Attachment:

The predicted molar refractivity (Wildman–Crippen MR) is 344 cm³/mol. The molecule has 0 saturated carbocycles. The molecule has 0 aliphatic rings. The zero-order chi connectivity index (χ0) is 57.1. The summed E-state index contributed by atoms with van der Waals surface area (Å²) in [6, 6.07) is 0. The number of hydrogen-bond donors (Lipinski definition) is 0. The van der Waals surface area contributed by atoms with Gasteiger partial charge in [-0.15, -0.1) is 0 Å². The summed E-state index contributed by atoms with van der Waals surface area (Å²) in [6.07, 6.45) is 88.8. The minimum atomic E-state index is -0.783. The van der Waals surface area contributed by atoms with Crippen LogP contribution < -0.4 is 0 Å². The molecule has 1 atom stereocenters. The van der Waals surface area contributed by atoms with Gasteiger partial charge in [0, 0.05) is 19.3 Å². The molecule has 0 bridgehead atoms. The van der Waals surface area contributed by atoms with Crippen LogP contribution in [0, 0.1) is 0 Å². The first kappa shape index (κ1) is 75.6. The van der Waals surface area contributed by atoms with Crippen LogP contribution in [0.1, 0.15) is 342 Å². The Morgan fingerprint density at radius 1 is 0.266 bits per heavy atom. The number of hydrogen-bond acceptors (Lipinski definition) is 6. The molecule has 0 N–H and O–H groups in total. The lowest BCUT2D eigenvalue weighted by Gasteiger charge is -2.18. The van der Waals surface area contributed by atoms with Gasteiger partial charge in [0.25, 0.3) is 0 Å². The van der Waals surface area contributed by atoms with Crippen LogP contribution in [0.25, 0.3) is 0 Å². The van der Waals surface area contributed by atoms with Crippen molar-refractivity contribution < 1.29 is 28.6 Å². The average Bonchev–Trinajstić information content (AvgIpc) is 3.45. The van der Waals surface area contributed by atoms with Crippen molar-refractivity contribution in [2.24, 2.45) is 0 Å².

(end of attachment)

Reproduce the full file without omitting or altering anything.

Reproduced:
The predicted molar refractivity (Wildman–Crippen MR) is 344 cm³/mol. The molecule has 0 saturated carbocycles. The molecule has 0 aliphatic rings. The zero-order chi connectivity index (χ0) is 57.1. The summed E-state index contributed by atoms with van der Waals surface area (Å²) in [6, 6.07) is 0. The number of hydrogen-bond donors (Lipinski definition) is 0. The van der Waals surface area contributed by atoms with Gasteiger partial charge in [-0.15, -0.1) is 0 Å². The summed E-state index contributed by atoms with van der Waals surface area (Å²) in [6.07, 6.45) is 88.8. The minimum atomic E-state index is -0.783. The van der Waals surface area contributed by atoms with Crippen LogP contribution < -0.4 is 0 Å². The molecule has 1 atom stereocenters. The van der Waals surface area contributed by atoms with Gasteiger partial charge in [0, 0.05) is 19.3 Å². The molecule has 0 bridgehead atoms. The van der Waals surface area contributed by atoms with Crippen LogP contribution in [0, 0.1) is 0 Å². The first kappa shape index (κ1) is 75.6. The van der Waals surface area contributed by atoms with Crippen LogP contribution in [0.1, 0.15) is 342 Å². The Morgan fingerprint density at radius 1 is 0.266 bits per heavy atom. The number of hydrogen-bond acceptors (Lipinski definition) is 6. The molecule has 0 N–H and O–H groups in total. The lowest BCUT2D eigenvalue weighted by Gasteiger charge is -2.18. The van der Waals surface area contributed by atoms with Gasteiger partial charge in [0.25, 0.3) is 0 Å². The van der Waals surface area contributed by atoms with Crippen LogP contribution in [0.25, 0.3) is 0 Å². The van der Waals surface area contributed by atoms with Crippen molar-refractivity contribution < 1.29 is 28.6 Å². The average Bonchev–Trinajstić information content (AvgIpc) is 3.45. The van der Waals surface area contributed by atoms with Crippen molar-refractivity contribution in [2.24, 2.45) is 0 Å².